Aaron Cook gets gash in leg patched up, returns to game

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Aaron Cook was spiked by Chris Davis on a play at home plate in the second inning Saturday, opening a gash just below his left knee, but he was allowed to continue in the game after going to the Red Sox clubhouse and getting patched up.

As Cook walked off the field with the trainer, Red Sox reliever Clayton Mortensen jogged in from the bullpen to take over on the mound. However, as Mortensen approached the mound, the Red Sox waved him into the dugout. Cook returned to the field within about five minutes, threw two warmup pitches and then got a groundout to end the second inning.

Cook, making his Red Sox debut, opened the game by getting three straight groundouts in the first. He allowed a pair of two-out singles in the second, and a passed ball that followed resulted in a run scoring and Cook’s injury as he was trying to cover home plate. As a result, the Red Sox were down 1-0 after 1 1/2 innings.

Update: Cook probably should have stayed in the clubhouse after the injury. Struggling to keep his sinker down, he gave up four runs before being pulled in the third inning and then was charged with two more after Mortensen came in. Adam Jones’ bomb off a hanging curve probably still hasn’t landed.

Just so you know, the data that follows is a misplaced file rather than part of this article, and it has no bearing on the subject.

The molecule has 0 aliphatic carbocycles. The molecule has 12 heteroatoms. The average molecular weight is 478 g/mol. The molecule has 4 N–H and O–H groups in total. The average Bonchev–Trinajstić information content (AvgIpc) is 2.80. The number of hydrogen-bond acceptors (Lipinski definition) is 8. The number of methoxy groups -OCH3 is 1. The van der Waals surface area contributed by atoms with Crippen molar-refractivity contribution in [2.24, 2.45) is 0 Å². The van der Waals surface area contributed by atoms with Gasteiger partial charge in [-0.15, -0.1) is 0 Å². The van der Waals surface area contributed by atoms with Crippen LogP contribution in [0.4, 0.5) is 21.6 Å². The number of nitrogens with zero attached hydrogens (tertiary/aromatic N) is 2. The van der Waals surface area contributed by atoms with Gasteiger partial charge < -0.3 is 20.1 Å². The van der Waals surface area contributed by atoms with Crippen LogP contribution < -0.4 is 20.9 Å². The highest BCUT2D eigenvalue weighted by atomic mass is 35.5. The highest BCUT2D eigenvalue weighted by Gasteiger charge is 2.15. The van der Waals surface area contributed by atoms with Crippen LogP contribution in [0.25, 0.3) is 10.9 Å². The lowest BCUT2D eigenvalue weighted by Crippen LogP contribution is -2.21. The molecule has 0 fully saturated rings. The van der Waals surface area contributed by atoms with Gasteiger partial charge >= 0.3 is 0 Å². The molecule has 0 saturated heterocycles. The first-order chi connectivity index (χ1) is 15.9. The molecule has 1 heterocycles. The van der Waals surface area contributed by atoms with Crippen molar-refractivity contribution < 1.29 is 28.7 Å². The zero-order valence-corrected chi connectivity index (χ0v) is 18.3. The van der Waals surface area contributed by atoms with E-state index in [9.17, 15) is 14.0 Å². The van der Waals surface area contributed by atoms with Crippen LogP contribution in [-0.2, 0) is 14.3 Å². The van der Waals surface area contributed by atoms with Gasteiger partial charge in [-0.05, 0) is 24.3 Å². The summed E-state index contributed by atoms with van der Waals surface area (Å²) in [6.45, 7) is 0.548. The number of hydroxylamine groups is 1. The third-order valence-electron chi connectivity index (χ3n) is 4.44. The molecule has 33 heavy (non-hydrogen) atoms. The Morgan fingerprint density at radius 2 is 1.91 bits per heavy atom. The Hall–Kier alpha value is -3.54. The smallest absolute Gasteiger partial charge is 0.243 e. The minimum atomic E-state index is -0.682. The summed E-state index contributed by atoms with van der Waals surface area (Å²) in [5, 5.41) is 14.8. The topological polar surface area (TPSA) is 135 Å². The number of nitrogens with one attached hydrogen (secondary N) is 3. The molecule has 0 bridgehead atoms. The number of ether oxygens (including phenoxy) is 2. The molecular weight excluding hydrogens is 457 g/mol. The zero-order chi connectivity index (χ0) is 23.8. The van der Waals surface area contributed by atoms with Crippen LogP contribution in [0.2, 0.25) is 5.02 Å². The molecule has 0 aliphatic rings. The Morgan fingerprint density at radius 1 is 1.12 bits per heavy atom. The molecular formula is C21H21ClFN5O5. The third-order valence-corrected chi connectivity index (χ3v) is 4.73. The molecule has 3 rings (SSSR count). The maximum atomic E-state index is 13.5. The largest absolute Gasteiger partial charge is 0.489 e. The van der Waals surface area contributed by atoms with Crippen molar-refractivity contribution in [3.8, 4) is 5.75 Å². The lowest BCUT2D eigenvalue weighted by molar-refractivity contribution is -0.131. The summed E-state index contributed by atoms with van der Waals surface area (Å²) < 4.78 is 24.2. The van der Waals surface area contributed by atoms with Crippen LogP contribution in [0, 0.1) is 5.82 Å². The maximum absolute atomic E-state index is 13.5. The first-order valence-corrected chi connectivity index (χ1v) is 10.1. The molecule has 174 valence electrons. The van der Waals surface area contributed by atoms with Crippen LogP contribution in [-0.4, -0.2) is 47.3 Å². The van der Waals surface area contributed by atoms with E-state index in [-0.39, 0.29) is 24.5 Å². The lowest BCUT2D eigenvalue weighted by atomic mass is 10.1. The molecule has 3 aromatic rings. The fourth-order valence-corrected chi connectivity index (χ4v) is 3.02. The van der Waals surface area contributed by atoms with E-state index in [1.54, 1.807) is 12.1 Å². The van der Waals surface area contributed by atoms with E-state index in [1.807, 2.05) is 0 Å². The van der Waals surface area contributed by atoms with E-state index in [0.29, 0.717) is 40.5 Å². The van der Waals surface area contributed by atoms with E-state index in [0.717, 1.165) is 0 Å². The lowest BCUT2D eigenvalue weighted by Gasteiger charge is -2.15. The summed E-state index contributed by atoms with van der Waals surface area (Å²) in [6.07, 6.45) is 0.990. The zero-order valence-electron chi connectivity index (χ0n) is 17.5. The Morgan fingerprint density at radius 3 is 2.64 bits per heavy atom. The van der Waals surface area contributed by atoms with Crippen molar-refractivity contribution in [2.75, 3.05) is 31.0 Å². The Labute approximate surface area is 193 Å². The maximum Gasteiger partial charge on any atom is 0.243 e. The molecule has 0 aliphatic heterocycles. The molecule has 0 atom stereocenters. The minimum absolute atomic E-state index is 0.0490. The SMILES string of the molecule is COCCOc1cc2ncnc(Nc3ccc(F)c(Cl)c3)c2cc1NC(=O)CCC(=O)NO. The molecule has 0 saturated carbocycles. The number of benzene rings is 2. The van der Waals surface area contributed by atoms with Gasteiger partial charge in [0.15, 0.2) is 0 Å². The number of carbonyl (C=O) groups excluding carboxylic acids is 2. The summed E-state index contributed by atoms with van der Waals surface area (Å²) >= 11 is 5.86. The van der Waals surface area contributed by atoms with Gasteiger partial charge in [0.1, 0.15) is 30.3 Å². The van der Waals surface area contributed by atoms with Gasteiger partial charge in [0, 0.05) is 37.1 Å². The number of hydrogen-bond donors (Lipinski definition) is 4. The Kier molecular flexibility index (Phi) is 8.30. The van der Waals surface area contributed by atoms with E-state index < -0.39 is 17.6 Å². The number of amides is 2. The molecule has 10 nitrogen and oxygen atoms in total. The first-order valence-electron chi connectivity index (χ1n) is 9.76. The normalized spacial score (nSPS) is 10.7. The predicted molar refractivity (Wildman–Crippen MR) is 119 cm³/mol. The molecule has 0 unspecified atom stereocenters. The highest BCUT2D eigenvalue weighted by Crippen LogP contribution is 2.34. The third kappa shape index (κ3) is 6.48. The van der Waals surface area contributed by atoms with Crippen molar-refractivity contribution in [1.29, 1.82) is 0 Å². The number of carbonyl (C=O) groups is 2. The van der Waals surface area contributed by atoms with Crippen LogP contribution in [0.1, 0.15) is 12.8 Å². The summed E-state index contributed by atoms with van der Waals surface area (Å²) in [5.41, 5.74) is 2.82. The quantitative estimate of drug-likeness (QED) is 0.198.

Joe Girardi won’t use Masahiro Tanaka in Game 7

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The Yankees and Astros are set for Game 7 of the American League Championship Series on Saturday, and neither team will hold back as they seek a World Series berth. The Astros are prepared to back starter Charlie Morton with any able-bodied pitcher in their ranks — including Justin Verlander, though A.J. Hinch said it would be a “dream scenario” to get anything more from his ace — while the Yankees are prepared to utilize all but a few of their arms. One pitcher you won’t see? Right-hander Masahiro Tanaka, who last took the hill for the Yankees during their Game 5 shutout on Wednesday.

Tanaka expended 103 pitches over seven scoreless innings in his last start, fending off the Astros with three hits, a walk and eight strikeouts. He hasn’t pitched on fewer than three days of rest all year, and even with a do-or-die scenario facing the Yankees on Saturday night, manager Joe Girardi doesn’t want to compromise his starter’s ability to stay rested and ready for the World Series.

Girardi will also play it safe with fellow right-hander Sonny Gray, who dominated in a five-inning performance in Game 4. All other pitchers should be available and ready to go, though the club is hoping for a lengthy outing from veteran starter CC Sabathia. Sabathia is no stranger to the postseason: over eight separate playoff runs, he touts one championship title and a collective 4.24 ERA in 123 innings. He held the Astros scoreless in his Game 3 start, blanking them over six innings on three hits, four walks and five strikeouts for an eventual 8-1 win.

Even without Tanaka or Gray likely to take the mound for Game 7, the Yankees will enter the series finale with history on their side. Per MLB.com, they have a 4-3 road record in Game 7s and are 6-7 in all 13 Game 7 finales to date. The Astros, on the other hand, dropped their first and only Game 7 clincher back in 2004, when the Cardinals capped the NLCS with a 5-2 win in St. Louis. The teams are scheduled to face off for the first-ever Game 7 at Minute Maid Park on Saturday at 8:00 PM ET.